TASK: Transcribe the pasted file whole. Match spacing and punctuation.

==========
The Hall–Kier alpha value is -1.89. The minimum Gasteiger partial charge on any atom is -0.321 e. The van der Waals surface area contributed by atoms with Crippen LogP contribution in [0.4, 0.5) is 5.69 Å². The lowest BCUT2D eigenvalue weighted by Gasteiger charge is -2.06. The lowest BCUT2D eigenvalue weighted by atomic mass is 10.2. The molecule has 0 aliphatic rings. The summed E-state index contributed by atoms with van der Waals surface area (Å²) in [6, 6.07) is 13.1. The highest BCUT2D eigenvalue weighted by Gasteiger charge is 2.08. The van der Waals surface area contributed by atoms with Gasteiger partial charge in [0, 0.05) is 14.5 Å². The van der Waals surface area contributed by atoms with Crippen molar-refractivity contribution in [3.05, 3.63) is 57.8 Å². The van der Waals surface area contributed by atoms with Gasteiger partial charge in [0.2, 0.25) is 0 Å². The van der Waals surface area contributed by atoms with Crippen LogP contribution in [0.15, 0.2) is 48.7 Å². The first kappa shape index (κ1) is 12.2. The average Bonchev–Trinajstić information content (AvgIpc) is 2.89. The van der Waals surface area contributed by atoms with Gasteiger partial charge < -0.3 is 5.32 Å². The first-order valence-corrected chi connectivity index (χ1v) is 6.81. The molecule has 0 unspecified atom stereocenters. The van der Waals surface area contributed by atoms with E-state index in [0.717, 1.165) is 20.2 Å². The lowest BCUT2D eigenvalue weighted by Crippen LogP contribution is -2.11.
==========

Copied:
The Hall–Kier alpha value is -1.89. The minimum Gasteiger partial charge on any atom is -0.321 e. The van der Waals surface area contributed by atoms with Crippen LogP contribution in [0.4, 0.5) is 5.69 Å². The lowest BCUT2D eigenvalue weighted by Gasteiger charge is -2.06. The lowest BCUT2D eigenvalue weighted by atomic mass is 10.2. The molecule has 0 aliphatic rings. The summed E-state index contributed by atoms with van der Waals surface area (Å²) in [6, 6.07) is 13.1. The highest BCUT2D eigenvalue weighted by Gasteiger charge is 2.08. The van der Waals surface area contributed by atoms with Gasteiger partial charge in [0, 0.05) is 14.5 Å². The van der Waals surface area contributed by atoms with Crippen molar-refractivity contribution in [3.05, 3.63) is 57.8 Å². The van der Waals surface area contributed by atoms with Gasteiger partial charge in [0.2, 0.25) is 0 Å². The van der Waals surface area contributed by atoms with Crippen LogP contribution in [0.15, 0.2) is 48.7 Å². The first kappa shape index (κ1) is 12.2. The average Bonchev–Trinajstić information content (AvgIpc) is 2.89. The van der Waals surface area contributed by atoms with Gasteiger partial charge < -0.3 is 5.32 Å². The first-order valence-corrected chi connectivity index (χ1v) is 6.81. The molecule has 0 unspecified atom stereocenters. The van der Waals surface area contributed by atoms with E-state index in [0.717, 1.165) is 20.2 Å². The lowest BCUT2D eigenvalue weighted by Crippen LogP contribution is -2.11.